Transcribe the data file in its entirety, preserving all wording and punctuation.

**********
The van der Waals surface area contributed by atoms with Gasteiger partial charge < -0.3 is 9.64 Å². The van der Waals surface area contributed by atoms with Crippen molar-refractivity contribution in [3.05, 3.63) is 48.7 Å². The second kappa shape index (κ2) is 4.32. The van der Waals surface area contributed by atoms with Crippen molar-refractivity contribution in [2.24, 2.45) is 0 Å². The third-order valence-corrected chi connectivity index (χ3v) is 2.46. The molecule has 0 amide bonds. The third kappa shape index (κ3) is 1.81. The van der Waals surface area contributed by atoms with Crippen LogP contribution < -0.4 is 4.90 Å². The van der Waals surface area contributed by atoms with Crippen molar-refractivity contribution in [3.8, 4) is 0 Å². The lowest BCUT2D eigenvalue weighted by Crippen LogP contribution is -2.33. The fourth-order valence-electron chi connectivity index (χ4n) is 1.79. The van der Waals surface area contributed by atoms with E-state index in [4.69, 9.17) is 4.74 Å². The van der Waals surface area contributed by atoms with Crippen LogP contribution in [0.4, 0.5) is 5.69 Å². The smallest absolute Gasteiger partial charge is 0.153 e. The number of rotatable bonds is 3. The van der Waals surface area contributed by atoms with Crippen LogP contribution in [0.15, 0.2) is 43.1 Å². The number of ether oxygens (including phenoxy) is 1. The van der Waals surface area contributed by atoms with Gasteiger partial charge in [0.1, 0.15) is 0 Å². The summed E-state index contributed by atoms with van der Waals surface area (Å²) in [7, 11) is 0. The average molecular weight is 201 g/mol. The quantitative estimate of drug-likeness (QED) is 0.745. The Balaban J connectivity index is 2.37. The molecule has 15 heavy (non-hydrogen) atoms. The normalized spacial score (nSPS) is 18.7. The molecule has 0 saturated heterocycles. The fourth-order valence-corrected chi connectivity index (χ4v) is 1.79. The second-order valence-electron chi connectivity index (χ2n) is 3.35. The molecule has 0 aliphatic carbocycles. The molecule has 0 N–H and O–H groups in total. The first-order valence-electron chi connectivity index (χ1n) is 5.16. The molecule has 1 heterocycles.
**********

The van der Waals surface area contributed by atoms with Gasteiger partial charge < -0.3 is 9.64 Å². The van der Waals surface area contributed by atoms with Crippen molar-refractivity contribution in [3.05, 3.63) is 48.7 Å². The second kappa shape index (κ2) is 4.32. The van der Waals surface area contributed by atoms with Crippen molar-refractivity contribution in [2.24, 2.45) is 0 Å². The third-order valence-corrected chi connectivity index (χ3v) is 2.46. The molecule has 0 amide bonds. The third kappa shape index (κ3) is 1.81. The van der Waals surface area contributed by atoms with Crippen LogP contribution < -0.4 is 4.90 Å². The van der Waals surface area contributed by atoms with Crippen molar-refractivity contribution in [3.8, 4) is 0 Å². The lowest BCUT2D eigenvalue weighted by Crippen LogP contribution is -2.33. The fourth-order valence-electron chi connectivity index (χ4n) is 1.79. The van der Waals surface area contributed by atoms with E-state index in [4.69, 9.17) is 4.74 Å². The van der Waals surface area contributed by atoms with Crippen LogP contribution in [0.4, 0.5) is 5.69 Å². The smallest absolute Gasteiger partial charge is 0.153 e. The number of rotatable bonds is 3. The van der Waals surface area contributed by atoms with Crippen LogP contribution in [0.15, 0.2) is 43.1 Å². The number of ether oxygens (including phenoxy) is 1. The van der Waals surface area contributed by atoms with Gasteiger partial charge in [0.1, 0.15) is 0 Å². The summed E-state index contributed by atoms with van der Waals surface area (Å²) in [7, 11) is 0. The average molecular weight is 201 g/mol. The quantitative estimate of drug-likeness (QED) is 0.745. The Balaban J connectivity index is 2.37. The molecule has 15 heavy (non-hydrogen) atoms. The normalized spacial score (nSPS) is 18.7. The molecule has 0 saturated heterocycles. The fourth-order valence-corrected chi connectivity index (χ4v) is 1.79. The second-order valence-electron chi connectivity index (χ2n) is 3.35. The molecule has 0 aliphatic carbocycles. The molecule has 0 N–H and O–H groups in total. The first-order valence-electron chi connectivity index (χ1n) is 5.16. The molecule has 1 heterocycles.